Okay. What I mean is, if there were a special number of DC comics that were going to be an art exhibit for a sum of time in a high end museum, witch comics would you choose? Would you consider any covers or comics art at all? As in, hang up at a museum wise. I would choose the art from Arkham Asylum, by grant morrison, but that’s my opinion.
Probably anything Alex Ross related would be more palatable to a mainstream audience? A lot of things can be featured in an exhibit though, so I don’t see why iconic sequential panels can’t either. There definitely is precedence.
Hey, @bat-pug! First, LOVE the screenname!
I completely think that comic book art is considered art. I’ve had the pleasure of being close friends with several artists in the business and, I feel, that comic artists put more time and effort into their art than a lot of “regular” artists. While we have lots of different types of art on our walls, what one considers “Comic book art” far outweighs the regular.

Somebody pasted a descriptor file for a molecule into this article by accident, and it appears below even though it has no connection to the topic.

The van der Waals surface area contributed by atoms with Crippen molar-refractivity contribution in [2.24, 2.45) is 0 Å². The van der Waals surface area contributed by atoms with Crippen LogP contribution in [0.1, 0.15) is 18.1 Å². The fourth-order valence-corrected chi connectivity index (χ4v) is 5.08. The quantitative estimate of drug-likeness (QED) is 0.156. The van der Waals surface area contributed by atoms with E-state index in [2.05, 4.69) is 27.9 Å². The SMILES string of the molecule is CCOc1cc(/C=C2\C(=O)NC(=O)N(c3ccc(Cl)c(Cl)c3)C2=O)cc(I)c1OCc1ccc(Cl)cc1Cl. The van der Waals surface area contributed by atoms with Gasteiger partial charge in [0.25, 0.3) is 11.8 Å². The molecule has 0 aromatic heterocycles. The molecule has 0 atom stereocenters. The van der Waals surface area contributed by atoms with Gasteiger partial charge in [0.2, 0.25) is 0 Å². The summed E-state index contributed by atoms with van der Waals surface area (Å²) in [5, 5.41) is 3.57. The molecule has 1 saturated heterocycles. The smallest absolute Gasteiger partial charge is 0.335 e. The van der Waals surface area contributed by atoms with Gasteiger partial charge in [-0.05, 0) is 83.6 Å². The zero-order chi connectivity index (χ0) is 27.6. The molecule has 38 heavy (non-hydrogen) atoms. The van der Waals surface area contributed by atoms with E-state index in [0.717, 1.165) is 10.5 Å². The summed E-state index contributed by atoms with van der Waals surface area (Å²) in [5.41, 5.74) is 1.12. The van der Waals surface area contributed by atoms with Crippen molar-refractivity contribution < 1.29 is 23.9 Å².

Thanks for starting such an awesome topic!
I think the GL/GA cover with Speedy as a junkie. It is socially significant. Possibly the most socially significant cover in comics history. The watchmen issue 1 cover, its repurposing of such an iconic image is significant. Also just about any action panel of Batman by Neal Adams, his anatomy is on par with the best of the renaissance, Raphael. And frankly, better than Michelangelo when it comes to drawing/painting.
Comic book art is indeed something to be admired. The styles of vary throughout each artist and each one seeming more and more beautiful and gaining their own unique style. There is so many as us fans consider our personal Mona Lisa’s or Starry Night’s.
I absolutely consider comic book art its own field of art.
The following artists should have their work in museums:
-Jack Kirby (his Fourth World output deserves a wing of its own)
Roy was definitely controversial.
I’d choose many stills from the long Halloween. Actually an endless hall filled with the pages from the novel, Dark Victory too.